Pubdate: Sun, 22 Sep 2002
Source: Halifax Herald (CN NS)
Copyright: 2002 The Halifax Herald Limited
Author: Matthew M. Elrod
Bookmark: (Cannabis - Canada)
Bookmark: (Decrim/Legalization)


Dear Editor:

Letter writer Victor Cyr asked a question about cannabis legalization which 
must be on a lot of Canadians' minds ("Don't facilitate," The Sunday 
Herald, Sept 15). Wrote Cyr, "Look at the myriad problems that legalized 
drugs such as alcohol and tobacco bring. Why would we want to add another 
one to the mix?"

The question presumes that cannabis is not already part of the mix or that 
if we clamp down hard enough, it no longer will be. There is no evidence to 
support either of these theories.

Cannabis is more often than not a substitute for alcohol and other drugs.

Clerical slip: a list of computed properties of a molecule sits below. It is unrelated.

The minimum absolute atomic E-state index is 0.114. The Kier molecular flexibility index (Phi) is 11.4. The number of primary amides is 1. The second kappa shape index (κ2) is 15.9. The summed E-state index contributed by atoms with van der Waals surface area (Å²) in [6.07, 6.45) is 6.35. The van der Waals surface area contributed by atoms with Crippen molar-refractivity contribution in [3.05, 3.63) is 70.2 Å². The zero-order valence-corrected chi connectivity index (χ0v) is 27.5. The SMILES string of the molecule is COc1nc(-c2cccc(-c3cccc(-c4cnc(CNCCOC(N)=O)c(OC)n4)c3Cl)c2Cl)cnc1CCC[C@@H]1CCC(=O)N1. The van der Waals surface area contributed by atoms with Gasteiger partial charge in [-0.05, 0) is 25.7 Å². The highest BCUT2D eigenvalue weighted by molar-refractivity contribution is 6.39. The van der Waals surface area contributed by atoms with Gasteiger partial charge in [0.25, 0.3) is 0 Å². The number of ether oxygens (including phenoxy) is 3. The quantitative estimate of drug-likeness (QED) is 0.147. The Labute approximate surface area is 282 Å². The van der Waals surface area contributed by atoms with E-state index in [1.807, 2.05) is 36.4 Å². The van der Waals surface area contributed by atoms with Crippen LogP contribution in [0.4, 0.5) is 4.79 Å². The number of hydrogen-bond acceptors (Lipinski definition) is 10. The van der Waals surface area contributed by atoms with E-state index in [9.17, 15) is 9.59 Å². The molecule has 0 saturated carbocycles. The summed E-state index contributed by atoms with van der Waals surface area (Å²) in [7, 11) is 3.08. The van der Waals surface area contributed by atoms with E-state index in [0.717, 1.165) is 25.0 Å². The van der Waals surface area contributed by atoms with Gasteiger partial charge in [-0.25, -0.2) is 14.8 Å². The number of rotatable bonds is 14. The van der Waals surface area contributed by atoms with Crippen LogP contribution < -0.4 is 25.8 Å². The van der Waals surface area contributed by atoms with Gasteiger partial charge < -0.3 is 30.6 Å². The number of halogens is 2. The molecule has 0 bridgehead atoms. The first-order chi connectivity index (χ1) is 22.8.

When cannabis use goes up, alcohol use goes down. Economists Frank 
Chaloupka and Adit Laixuthai, at the University of Illinois at Chicago, 
estimate that cannabis decriminalization would reduce youth traffic 
fatalities by 5.5 per cent, youth drinking rates by eight per cent and 
binge-drinking rates by five per cent. Other evidence suggests we would see 
similar declines in emergency-room drug and alcohol cases.

Adding cannabis to the mix would be like putting yogurt on the dessert 
menu. Currently, customers either order cake off the menu or pay the crook 
in the alley for their yogurt.

Matthew M. Elrod, Victoria, B.C.
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MAP posted-by: Terry Liittschwager